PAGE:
Singapore also continues to support the development of Iskandar Malaysia, said Mr Lee.

"The 14th Joint Committee for Iskandar Malaysia will convene next month, and I hope that they will be able to give the project another further push."

The 14th meeting of the Joint Ministerial Committee for Iskandar Malaysia, scheduled for January 2019, was postponed after the countries were caught in a dispute over maritime borders.

The committee, which last met in 2017, was set up in 2007 to study how the two countries could work together in the south Johor economic zone of Iskandar. The committee seeks to improve tourism, transportation and industrial links between both countries.


Mr Lee said he and Mr Ismail Sabri also briefly touched on a range of other bilateral issues, some of which have "existed for some time".

"It's natural for such issues to exist between close neighbours who have extensive ties with one another," he said.

"I told the prime minister that Singapore will continue to approach these issues constructively, and we agreed that we would discuss them in more detail at a later time when we hold a retreat."

Mr Ismail Sabri said he and Mr Lee agreed on the need to resume existing bilateral mechanisms, including the 10th Leaders' Retreat that was postponed due to the pandemic.

"God willing, we will have our leaders' retreat in the first quarter of the next year and I look forward to coming back to Singapore," he said.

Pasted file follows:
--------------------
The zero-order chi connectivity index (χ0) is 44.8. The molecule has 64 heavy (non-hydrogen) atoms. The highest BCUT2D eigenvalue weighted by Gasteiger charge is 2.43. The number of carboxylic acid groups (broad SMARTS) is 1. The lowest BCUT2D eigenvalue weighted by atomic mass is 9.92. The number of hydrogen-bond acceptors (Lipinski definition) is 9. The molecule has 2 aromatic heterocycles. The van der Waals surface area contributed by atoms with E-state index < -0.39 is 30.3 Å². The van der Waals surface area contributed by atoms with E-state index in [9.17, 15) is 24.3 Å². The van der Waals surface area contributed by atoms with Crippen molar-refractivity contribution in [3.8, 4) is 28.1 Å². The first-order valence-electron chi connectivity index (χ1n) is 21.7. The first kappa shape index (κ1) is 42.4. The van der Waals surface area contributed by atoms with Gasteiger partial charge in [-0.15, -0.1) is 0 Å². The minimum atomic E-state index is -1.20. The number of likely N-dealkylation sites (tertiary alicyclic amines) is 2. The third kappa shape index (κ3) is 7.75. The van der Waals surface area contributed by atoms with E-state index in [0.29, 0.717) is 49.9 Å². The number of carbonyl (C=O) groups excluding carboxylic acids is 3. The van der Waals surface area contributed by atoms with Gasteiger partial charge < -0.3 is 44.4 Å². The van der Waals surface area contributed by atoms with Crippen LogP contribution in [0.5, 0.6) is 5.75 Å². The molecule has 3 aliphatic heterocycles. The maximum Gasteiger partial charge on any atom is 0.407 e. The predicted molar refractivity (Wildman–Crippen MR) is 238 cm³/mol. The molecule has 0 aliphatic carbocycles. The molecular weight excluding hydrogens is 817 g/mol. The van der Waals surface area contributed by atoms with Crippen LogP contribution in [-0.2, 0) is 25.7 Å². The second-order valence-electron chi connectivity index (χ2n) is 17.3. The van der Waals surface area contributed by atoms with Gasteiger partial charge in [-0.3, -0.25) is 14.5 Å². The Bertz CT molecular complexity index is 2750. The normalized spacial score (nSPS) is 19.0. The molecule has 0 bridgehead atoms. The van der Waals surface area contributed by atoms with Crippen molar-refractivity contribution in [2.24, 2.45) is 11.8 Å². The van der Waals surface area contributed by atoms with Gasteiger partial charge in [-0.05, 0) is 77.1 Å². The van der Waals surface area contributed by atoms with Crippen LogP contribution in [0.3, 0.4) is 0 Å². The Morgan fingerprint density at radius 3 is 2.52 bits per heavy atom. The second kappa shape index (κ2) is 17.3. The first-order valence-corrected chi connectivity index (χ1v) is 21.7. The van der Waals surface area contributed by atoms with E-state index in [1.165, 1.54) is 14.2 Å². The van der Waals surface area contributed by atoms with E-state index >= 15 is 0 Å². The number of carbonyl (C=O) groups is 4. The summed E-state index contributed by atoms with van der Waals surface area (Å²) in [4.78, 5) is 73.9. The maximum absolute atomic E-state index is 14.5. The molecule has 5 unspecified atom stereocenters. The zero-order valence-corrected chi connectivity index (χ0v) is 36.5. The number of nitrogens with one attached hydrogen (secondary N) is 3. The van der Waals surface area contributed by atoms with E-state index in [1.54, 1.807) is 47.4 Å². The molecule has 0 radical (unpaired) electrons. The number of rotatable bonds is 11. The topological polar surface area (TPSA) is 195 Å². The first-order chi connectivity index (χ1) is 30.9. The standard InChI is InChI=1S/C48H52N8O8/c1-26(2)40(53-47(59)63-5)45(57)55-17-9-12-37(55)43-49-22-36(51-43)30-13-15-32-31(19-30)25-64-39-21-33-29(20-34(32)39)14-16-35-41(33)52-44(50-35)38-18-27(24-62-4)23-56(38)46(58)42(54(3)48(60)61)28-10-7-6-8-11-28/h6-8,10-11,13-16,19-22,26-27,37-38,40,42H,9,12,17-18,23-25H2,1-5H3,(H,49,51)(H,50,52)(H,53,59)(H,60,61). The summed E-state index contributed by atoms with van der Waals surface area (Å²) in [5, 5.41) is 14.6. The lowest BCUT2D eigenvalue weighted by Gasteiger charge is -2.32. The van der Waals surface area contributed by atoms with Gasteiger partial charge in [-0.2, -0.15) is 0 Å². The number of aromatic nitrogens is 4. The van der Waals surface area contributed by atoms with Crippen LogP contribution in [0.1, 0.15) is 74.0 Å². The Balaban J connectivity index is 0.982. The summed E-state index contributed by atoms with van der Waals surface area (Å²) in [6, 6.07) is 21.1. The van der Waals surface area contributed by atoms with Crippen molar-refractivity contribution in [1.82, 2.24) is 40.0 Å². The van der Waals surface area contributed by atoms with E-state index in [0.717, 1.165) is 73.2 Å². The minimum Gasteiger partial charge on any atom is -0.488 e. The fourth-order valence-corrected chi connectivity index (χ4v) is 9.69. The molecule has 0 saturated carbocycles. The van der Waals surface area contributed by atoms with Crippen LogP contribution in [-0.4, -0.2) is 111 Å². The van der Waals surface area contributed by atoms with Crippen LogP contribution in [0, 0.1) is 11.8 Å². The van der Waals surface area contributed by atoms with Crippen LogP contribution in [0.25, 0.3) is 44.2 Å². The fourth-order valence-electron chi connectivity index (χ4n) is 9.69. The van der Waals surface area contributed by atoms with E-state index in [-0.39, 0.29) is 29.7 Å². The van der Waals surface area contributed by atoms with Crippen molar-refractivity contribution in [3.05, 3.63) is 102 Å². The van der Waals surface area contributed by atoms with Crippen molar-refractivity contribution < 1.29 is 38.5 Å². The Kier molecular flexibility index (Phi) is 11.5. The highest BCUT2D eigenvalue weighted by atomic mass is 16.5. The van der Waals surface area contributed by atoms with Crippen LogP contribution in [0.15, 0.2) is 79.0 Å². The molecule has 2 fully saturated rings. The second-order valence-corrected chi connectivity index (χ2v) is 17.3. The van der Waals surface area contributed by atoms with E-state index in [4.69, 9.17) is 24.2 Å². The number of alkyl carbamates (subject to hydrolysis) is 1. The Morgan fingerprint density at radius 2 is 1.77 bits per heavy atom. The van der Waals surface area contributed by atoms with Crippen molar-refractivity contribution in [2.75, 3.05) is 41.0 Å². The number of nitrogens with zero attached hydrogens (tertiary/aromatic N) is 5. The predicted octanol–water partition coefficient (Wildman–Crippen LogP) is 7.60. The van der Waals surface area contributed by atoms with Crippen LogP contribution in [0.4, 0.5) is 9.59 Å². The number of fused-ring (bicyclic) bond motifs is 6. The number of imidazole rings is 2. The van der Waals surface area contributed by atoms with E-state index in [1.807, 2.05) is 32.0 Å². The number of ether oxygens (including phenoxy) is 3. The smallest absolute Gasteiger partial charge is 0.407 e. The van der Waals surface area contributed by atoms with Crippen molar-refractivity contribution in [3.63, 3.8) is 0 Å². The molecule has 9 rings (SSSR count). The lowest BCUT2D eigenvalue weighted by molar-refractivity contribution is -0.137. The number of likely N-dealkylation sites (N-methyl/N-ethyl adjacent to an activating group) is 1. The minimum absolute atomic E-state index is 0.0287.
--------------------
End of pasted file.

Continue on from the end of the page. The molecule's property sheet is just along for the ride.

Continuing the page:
Mr Ismail Sabri said such meetings at the ministerial and official levels should resume "as soon as possible", as this helps ensure the countries' multi-faceted cooperation and "outstanding issues" are kept "on the right track with a positive momentum forward".

"Subsequently, PM Lee and I will discuss the progress in this bilateral mechanism at our leaders' retreat," he added.


Beyond that, Singapore and Malaysia also cooperate closely within the Association of Southeast Asian Nations (ASEAN) and the broader region, Mr Lee said, adding that he and Mr Ismail Sabri had participated in the ASEAN-China Special Summit and 13th Asia-Europe Meeting Summit.

Mr Ismail Sabri said he and Mr Lee touched on the situation in Myanmar and agreed that it is crucial for ASEAN to continue playing a constructive role in facilitating a "durable and peaceful solution" in the interests of Myanmar and the larger ASEAN community.

Myanmar's junta has yet to make progress on an agreed roadmap to restore peace in the country, following a military coup that ended a decade of tentative democracy and prompted outrage at home and abroad. ASEAN excluded Myanmar from a recent summit.

"We share the same view that it is crucial for Myanmar to cooperate in the implementation of the five-point consensus, and the necessity to preserve the credibility and integrity of ASEAN," Mr Ismail Sabri said on Monday.

"We look forward to the return of democracy in Myanmar and the participation of Myanmar at the highest level at future summits."

Source: CNA/hz(mi)